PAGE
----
News Release

Renal denervation lowers blood pressure in hypertensive patients

Peer-Reviewed Publication

European Society of Cardiology

Barcelona, Spain - 28 Aug 2017: Renal denervation lowers blood pressure in hypertensive patients not taking medication, according to late-breaking results from the SPYRAL HTN-OFF MED study presented today in a Hot Line LBCT Session at ESC Congress1 and published in the Lancet.

Renal denervation is a minimally invasive catheter-based procedure that delivers energy to the nerves in the kidneys that help regulate blood pressure. It was developed to treat resistant hypertension, which refers to high blood pressure that is not controlled by medication.

"The sham-controlled SYMPLICITY HTN-3 trial failed to show a significant blood pressure lowering effect of renal denervation," said co-principal investigator Prof Michael Boehm, chairman, Department of Internal Medicine, University of Saarland in Homburg/Saar, Germany.2 "We applied lessons from this trial to the SPYRAL HTN-OFF MED study regarding how the procedure was performed, the patient population, and the influence of medications."

SPYRAL HTN-OFF MED is an international, multicentre, prospective, randomised, sham-controlled study designed to test the safety and blood pressure lowering efficacy of treatment with the multi-electrode Symplicity Spyral renal denervation system. The study included patients with uncontrolled hypertension who were drug naïve or stopped taking antihypertensive medications at least four weeks prior to randomisation.

Uncontrolled hypertension was defined as an office systolic blood pressure between 150 and 180 mmHg and diastolic blood pressure more than 90 mmHg, and a 24-hour mean systolic blood pressure between 140 and 170 mmHg.

Patients were randomised to renal denervation in the main renal arteries and branches, or a sham procedure. Blood pressure was measured at baseline and three months, and compared within each treatment group.

Today researchers present three-month results of the first 80 patients, of whom 38 received renal denervation and 42 had a sham procedure. Compared to baseline, at three months after the procedure office-based systolic and diastolic blood pressure had declined by 10.0 mmHg (p<0.001) and 5.3 mmHg (p=0.008) in the renal denervation arm, respectively, compared to a decline of 2.3 mmHg (p=NS) and 0.3 mmHg (p=NS) in the sham arm, respectively.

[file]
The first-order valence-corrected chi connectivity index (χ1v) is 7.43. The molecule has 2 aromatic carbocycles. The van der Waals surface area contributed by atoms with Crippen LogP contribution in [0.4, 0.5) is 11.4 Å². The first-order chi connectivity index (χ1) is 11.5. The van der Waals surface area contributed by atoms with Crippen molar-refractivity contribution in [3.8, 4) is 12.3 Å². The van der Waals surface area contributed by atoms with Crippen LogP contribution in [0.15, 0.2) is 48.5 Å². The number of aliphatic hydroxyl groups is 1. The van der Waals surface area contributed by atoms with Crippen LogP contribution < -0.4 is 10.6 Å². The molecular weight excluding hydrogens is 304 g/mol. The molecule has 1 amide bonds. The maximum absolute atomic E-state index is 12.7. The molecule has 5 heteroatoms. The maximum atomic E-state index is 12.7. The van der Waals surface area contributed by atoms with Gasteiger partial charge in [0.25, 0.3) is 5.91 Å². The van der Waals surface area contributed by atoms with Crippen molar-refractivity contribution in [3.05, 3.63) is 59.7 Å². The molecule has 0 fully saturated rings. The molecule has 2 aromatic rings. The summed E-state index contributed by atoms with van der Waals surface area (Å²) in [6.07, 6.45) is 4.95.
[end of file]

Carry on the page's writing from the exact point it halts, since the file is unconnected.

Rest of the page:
For 24-hour ambulatory blood pressure, compared to baseline the systolic and diastolic blood pressure of patients undergoing renal denervation decreased by 5.5 mmHg (p=0.04) and 4.8 mmHg (p<0.001), respectively, while in the sham control arm they decreased by 0.5mHg (p=NS) and 0.4 mmHg (p=NS), respectively.

The decreases in systolic and diastolic office and 24-hour blood pressure were confirmed by direct comparisons between the renal denervation and sham groups.

There were no major safety events in either arm, even with the revised procedural approach which increased the total number of ablations and included denervation in the branch arteries.

"All blood pressure measurements within the renal denervation arm showed statistically significant reductions from baseline, while none of the measurements in the sham arm were significantly reduced from baseline," said Prof Boehm. "This is particularly important as even small reductions correlate to significant reductions in death, stroke, and overall cardiovascular risk."

He concluded: "The effectiveness of renal denervation in this study may have been due to the new procedural approach, which aimed to achieve complete denervation, and the fact that patients were not taking antihypertensive medications which may have confounded the results of previous studies."


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